At that 41 percent rate hike, Amazon would likely pay—per The Capitol Forum’s analysis—about $2.82 per package rather than just $2 per package. While this would be a step in the right direction for the USPS, The Capitol Forum lays out a third pathway much more in line with President Trump’s way of thinking, which is that Amazon should pay much more than they are so the USPS doesn’t keep subsidizing its business.

The Capitol Forum wrote about option three:

Facing pressure from the president, USPS could decide to ‘charge Amazon MUCH MORE’ by focusing on USPS’s strong negotiating position as it enters talks with Amazon. In fact, GAO’s report on the Parcel Select program explained that USPS is supposed to negotiate deals with its competitors that align with the goals of the Postal Service. In other words, it is a minimum requirement that services be priced to match their costs. Beyond that minimum price requirement, USPS has substantial flexibility to negotiate strategically with Amazon. One recent example of USPS moving in a strategic direction regarding its deals with private industry is the USPS effort to institute new program-integrity rules called ‘marketplace requirements’ on its negotiated agreements in USPS’s ‘reseller program,’ which allows outsourced sales forces access to discounted shipping rates.

Additionally, several factors indicate that USPS is in a position of strength heading into negotiations. In the regulatory filing cited earlier, UPS said that Amazon ships more than 40 percent of its packages through USPS. Citigroup’s analysis noted the problem with this type of reliance on one shipper.”

The current Postmaster General, Megan Brennan, has been serving since 2015. The Postal Service is unique among federal agencies in that it is one of the only ones spelled out in the U.S. Constitution. The role of the USPS has shifted over the years. In the early years of the nation, the Postmaster General position would typically go to a close ally of whomever was president. In modern years, what happens is the president appoints board members of the USPS board of governors, and then the board of governors selects the Postmaster General.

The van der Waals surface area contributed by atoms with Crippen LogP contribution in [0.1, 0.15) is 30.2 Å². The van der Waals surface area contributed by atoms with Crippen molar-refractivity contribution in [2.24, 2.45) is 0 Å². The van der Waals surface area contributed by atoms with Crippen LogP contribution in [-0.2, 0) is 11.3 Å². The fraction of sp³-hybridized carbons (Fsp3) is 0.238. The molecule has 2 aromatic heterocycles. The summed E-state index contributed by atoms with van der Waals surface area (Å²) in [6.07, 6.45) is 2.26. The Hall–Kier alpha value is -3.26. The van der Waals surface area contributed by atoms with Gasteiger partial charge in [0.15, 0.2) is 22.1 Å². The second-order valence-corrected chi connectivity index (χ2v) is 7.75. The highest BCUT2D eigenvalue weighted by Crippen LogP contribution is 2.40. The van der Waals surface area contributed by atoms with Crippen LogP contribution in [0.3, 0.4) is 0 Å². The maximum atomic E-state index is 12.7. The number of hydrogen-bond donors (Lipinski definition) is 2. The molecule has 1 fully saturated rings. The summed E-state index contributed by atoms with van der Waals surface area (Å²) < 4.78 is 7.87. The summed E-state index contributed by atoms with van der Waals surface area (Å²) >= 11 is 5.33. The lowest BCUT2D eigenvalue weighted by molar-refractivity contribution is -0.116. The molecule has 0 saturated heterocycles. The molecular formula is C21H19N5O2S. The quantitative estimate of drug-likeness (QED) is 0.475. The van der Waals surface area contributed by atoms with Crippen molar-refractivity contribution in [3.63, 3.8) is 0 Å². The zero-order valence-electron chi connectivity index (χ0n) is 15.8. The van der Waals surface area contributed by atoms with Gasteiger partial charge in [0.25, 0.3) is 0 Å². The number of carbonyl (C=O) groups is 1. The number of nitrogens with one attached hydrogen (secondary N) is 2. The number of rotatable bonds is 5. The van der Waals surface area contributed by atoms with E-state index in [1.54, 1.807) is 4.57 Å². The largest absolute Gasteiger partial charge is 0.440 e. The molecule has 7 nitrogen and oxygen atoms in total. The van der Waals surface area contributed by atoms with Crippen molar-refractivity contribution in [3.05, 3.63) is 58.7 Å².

Technically, the USPS is still a federal agency, even though it raises its own budget that it spends—so technically President Trump could order USPS to renegotiate this contract with Amazon the way he wants it negotiated. That would undoubtedly set up some kind of lawsuit, similar to the ongoing legal battle the administration is fighting over the president’s authority over the Consumer Financial Protection Bureau (CFPB), but the president and administration would likely win.

President Trump confirmed on Thursday morning that he is upset with Amazon’s special treatment.

That came on the heels of a report from Axios on Wednesday that Trump was unhappy with Amazon.

“He’s wondered aloud if there may be any way to go after Amazon with antitrust or competition law,” a source who has spoken with the president told Axios.

“Trump’s deep-seated antipathy toward Amazon surfaces when discussing tax policy and antitrust cases,” Axios’s Jonathan Swan wrote. “The president would love to clip CEO Jeff Bezos’ wings. But he doesn’t have a plan to make that happen.”

Trump has been looking specifically for a way to go after Amazon on the USPS contracts, Swan reported.

“Trump tells people Amazon has gotten a free ride from taxpayers and cushy treatment from the U.S. Postal Service,” Swan wrote.

But now, with this looming USPS contract renegotiation, a plan is emerging for Trump to target Amazon and Bezos.

Trump could, by directing the Postmaster General to renegotiate this contract with Amazon to a much more favorable amount per package for USPS, save USPS—which has its own budget problems—and level out the playing field in private industry altogether so Amazon no longer gets a sweetheart handout from the federal government.

The story from Swan sent Amazon’s stock price tumbling on Wednesday.

Now that it appears there is a pathway for President Trump to–this year–do exactly what he has said he always wanted to do with Amazon’s sweetheart USPS contract, Amazon and Bezos may be headed for even darker waters.

All of this of course comes as the Pentagon considers a major contract for Amazon to handle the entire U.S. defense and intelligence apparatus’s cloud computing. That potential contract is coming under fire from Trump allies as well:

If Amazon were to lose out on the Pentagon contract and Trump ends the sweetheart USPS shipping deal, Amazon would lose something like $10 billion a year in revenue from the Pentagon contract, and at least hundreds of millions–if not billions, depending on the exact number of packages Amazon ships through USPS–more from the USPS contract. It’s unclear exactly how many packages a year Amazon ships, but about 40 percent of them go through USPS.

A December piece from Vox detailed the cozy relationship between USPS and Amazon, noting that Trump is “somewhat right” when he criticizes the deal.

“Amazon gets a good deal from USPS, which ships millions (but not all) of its packages, and, in return, the postal system gets help streamlining its operations,” Vox wrote. “Those discounts can be pretty generous. Kosar says that, in hindsight, the Postal Regulatory Commission has sometimes reconsidered its deals as maybe too good, and unions are often critical of these agreements.”